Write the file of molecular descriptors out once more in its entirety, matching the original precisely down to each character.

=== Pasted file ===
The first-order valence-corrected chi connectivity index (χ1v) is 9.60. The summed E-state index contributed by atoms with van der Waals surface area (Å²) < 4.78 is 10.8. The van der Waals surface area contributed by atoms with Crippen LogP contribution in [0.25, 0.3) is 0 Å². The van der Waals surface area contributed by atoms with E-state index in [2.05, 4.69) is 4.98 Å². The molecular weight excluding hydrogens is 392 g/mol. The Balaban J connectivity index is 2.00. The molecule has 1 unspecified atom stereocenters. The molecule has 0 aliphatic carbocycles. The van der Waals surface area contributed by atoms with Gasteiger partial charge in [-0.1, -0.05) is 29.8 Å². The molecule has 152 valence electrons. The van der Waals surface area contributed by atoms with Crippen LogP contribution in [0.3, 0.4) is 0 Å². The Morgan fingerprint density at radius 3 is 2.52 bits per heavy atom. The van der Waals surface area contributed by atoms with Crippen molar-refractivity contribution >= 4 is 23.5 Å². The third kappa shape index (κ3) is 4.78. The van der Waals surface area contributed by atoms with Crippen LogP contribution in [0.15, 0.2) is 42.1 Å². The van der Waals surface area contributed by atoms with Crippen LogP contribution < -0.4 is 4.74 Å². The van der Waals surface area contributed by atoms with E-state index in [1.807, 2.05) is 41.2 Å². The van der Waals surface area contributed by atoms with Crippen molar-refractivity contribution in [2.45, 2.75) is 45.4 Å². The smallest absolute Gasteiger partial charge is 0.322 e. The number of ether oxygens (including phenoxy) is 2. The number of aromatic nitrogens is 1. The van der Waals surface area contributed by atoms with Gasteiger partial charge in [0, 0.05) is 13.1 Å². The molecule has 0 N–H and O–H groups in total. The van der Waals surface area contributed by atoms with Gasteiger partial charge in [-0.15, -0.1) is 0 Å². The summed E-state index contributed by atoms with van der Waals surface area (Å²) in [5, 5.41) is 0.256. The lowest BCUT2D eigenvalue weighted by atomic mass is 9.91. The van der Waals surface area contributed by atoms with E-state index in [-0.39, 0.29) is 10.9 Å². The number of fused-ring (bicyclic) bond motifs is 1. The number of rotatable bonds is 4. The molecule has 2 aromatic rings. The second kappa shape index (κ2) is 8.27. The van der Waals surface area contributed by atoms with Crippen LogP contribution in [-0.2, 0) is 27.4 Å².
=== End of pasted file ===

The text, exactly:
The first-order valence-corrected chi connectivity index (χ1v) is 9.60. The summed E-state index contributed by atoms with van der Waals surface area (Å²) < 4.78 is 10.8. The van der Waals surface area contributed by atoms with Crippen LogP contribution in [0.25, 0.3) is 0 Å². The van der Waals surface area contributed by atoms with E-state index in [2.05, 4.69) is 4.98 Å². The molecular weight excluding hydrogens is 392 g/mol. The Balaban J connectivity index is 2.00. The molecule has 1 unspecified atom stereocenters. The molecule has 0 aliphatic carbocycles. The van der Waals surface area contributed by atoms with Gasteiger partial charge in [-0.1, -0.05) is 29.8 Å². The molecule has 152 valence electrons. The van der Waals surface area contributed by atoms with Crippen LogP contribution in [0.3, 0.4) is 0 Å². The Morgan fingerprint density at radius 3 is 2.52 bits per heavy atom. The van der Waals surface area contributed by atoms with Crippen molar-refractivity contribution >= 4 is 23.5 Å². The third kappa shape index (κ3) is 4.78. The van der Waals surface area contributed by atoms with Crippen LogP contribution in [0.15, 0.2) is 42.1 Å². The van der Waals surface area contributed by atoms with Crippen LogP contribution < -0.4 is 4.74 Å². The van der Waals surface area contributed by atoms with E-state index in [1.807, 2.05) is 41.2 Å². The van der Waals surface area contributed by atoms with Crippen molar-refractivity contribution in [2.45, 2.75) is 45.4 Å². The smallest absolute Gasteiger partial charge is 0.322 e. The number of ether oxygens (including phenoxy) is 2. The number of aromatic nitrogens is 1. The van der Waals surface area contributed by atoms with Gasteiger partial charge in [0, 0.05) is 13.1 Å². The molecule has 0 N–H and O–H groups in total. The van der Waals surface area contributed by atoms with Gasteiger partial charge in [-0.15, -0.1) is 0 Å². The summed E-state index contributed by atoms with van der Waals surface area (Å²) in [5, 5.41) is 0.256. The lowest BCUT2D eigenvalue weighted by atomic mass is 9.91. The van der Waals surface area contributed by atoms with E-state index in [-0.39, 0.29) is 10.9 Å². The number of fused-ring (bicyclic) bond motifs is 1. The number of rotatable bonds is 4. The molecule has 2 aromatic rings. The second kappa shape index (κ2) is 8.27. The van der Waals surface area contributed by atoms with Crippen LogP contribution in [-0.2, 0) is 27.4 Å².